Despite requests from the Public Information Act, ERCOT refuses to publish files on the February power grid outage
Potentially vital information about decisions made before, during and after this winter’s power grid outage may never be known.
ERCOT, the nonprofit that manages the Texas power grid, is not subject to the Texas Public Information Act and has previously denied requests for information.
FOX 4’s Blake Hanson and other reporters asked ERCOT for tapes to see how he handled preparation and response to the February storm. Things like text messages, emails, and recorded calls.
For the most part, when reporters request files, the attorney general acts as a sort of judge to determine what gets published.
But a GA notice now means that the ERCOT has a separate set of rules, in part its own rules, for the dissemination of information.
There were probably few state government agencies less well-known than ERCOT before February, but when the state’s power grid warped in a winter storm, it came under intense scrutiny, especially during the legislative session this spring.
Months later, questions remain about ERCOT’s handling of the crisis.
ERCOT recently informed FOX 4 and other news outlets seeking information under the Texas Public Information Act that the Texas Attorney General “has determined that the TPIA does not apply to ERCOT.”
Instead, ERCOT said it was governed by its own policy, overseen by the Public Services Commission.
“I think the public ultimately needs to be watched, and if you do something else you’re not going to get it fixed,” said Joe Larsen of the Freedom of Information Foundation of Texas.
Larsen is a lawyer specializing in media and public information.
He said there is not enough oversight when the Utilities Commission is in charge.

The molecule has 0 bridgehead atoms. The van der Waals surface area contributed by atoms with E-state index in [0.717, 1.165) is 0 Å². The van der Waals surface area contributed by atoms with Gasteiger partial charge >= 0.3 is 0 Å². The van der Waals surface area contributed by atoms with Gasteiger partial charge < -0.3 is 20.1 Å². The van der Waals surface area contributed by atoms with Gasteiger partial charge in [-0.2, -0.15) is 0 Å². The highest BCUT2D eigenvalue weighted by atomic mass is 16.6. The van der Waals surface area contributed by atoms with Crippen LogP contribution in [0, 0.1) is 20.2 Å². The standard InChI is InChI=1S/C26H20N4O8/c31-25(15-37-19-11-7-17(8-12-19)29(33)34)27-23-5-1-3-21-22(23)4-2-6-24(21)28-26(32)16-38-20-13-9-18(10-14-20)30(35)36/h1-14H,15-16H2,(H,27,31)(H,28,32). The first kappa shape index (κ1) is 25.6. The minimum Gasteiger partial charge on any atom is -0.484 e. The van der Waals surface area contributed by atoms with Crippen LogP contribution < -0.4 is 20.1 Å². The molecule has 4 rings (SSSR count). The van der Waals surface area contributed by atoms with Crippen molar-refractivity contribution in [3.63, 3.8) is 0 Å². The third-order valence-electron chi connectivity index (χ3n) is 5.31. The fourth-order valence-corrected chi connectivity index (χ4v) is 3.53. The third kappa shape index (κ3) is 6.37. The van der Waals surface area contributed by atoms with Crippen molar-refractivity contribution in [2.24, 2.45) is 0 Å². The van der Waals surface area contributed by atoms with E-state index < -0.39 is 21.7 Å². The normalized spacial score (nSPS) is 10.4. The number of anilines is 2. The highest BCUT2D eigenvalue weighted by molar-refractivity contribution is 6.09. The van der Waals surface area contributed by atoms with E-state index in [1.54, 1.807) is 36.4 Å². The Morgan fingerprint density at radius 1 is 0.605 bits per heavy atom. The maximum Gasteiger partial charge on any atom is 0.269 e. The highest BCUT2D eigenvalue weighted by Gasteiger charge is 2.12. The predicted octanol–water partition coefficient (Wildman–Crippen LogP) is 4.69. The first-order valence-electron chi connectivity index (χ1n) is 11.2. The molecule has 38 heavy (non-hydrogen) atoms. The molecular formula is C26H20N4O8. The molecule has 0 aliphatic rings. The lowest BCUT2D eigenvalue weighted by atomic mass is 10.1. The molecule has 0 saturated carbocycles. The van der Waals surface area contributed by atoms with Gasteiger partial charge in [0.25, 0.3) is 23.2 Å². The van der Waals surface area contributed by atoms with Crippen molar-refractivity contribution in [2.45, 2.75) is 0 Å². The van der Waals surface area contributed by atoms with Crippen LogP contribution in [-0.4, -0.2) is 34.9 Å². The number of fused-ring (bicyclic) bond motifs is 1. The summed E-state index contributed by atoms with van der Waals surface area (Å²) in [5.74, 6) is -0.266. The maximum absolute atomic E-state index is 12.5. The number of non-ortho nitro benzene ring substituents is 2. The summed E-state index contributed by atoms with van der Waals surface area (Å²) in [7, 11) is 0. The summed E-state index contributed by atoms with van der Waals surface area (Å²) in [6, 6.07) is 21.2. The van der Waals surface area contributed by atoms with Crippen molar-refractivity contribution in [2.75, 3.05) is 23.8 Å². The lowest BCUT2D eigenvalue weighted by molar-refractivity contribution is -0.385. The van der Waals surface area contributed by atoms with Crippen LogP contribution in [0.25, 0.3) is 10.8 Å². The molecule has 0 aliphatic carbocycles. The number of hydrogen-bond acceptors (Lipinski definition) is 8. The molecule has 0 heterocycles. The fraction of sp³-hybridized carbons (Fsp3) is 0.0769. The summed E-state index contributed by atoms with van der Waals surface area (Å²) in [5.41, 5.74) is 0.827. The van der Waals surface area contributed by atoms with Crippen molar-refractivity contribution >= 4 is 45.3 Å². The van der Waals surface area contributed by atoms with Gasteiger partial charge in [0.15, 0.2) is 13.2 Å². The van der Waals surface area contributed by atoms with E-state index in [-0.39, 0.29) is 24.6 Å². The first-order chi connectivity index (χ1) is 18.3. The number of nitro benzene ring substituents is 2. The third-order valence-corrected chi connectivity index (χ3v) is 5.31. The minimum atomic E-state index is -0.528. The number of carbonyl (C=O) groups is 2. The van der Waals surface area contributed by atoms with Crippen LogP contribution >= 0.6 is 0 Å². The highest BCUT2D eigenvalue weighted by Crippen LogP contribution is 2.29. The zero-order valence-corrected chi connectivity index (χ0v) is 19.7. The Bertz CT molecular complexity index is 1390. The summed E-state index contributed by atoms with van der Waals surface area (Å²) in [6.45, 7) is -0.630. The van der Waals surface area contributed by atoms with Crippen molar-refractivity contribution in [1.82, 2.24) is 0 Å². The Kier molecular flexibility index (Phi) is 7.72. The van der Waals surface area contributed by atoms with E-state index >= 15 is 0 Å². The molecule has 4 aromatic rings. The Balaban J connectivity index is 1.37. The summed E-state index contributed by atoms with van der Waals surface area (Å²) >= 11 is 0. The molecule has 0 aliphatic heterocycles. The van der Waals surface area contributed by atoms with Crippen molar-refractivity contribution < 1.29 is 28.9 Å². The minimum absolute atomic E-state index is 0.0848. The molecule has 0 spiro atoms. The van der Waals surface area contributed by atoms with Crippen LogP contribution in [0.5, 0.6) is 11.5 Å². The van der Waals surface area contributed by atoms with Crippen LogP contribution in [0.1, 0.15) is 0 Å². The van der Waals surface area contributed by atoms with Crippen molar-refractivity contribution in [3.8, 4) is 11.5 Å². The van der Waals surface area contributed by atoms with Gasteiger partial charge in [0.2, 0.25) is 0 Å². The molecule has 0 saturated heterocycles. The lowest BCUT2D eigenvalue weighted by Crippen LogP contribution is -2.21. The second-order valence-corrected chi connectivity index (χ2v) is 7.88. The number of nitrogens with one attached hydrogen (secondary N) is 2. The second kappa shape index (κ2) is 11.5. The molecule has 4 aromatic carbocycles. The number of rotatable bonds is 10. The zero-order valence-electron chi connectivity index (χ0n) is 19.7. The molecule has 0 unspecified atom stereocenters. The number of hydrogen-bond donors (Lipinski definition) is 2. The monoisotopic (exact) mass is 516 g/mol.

“The GA is not as strong as it used to be anyway, but it’s a step,” he said. “You take it a step further by giving the PUC full control over what gets published. That’s all. They don’t respond to anyone. These are their procedures.”
ERCOT did not respond to FOX 4’s request for an interview. However, a spokesperson said, “ERCOT has and will continue to be responsive to public information requests in accordance with PUC rules. Our robust process and transparent is described on the ERCOT website. “
Larsen believes the public information law has eroded in Texas over the years.
He hopes this latest move will help spark people’s interest in its importance.
“People don’t like to send 48 hours in freezing cold and then not be told exactly why it happened. You know, it’s an abstract discussion for most people, the law on the public information, until something like that happens and it takes the abstract and makes it very personal, ”Larsen said.
ERCOT said FOX 4’s request was closed, releasing no information.
They argue that information falls under their exceptions because the records relate to pending or planned legislation and critical infrastructure.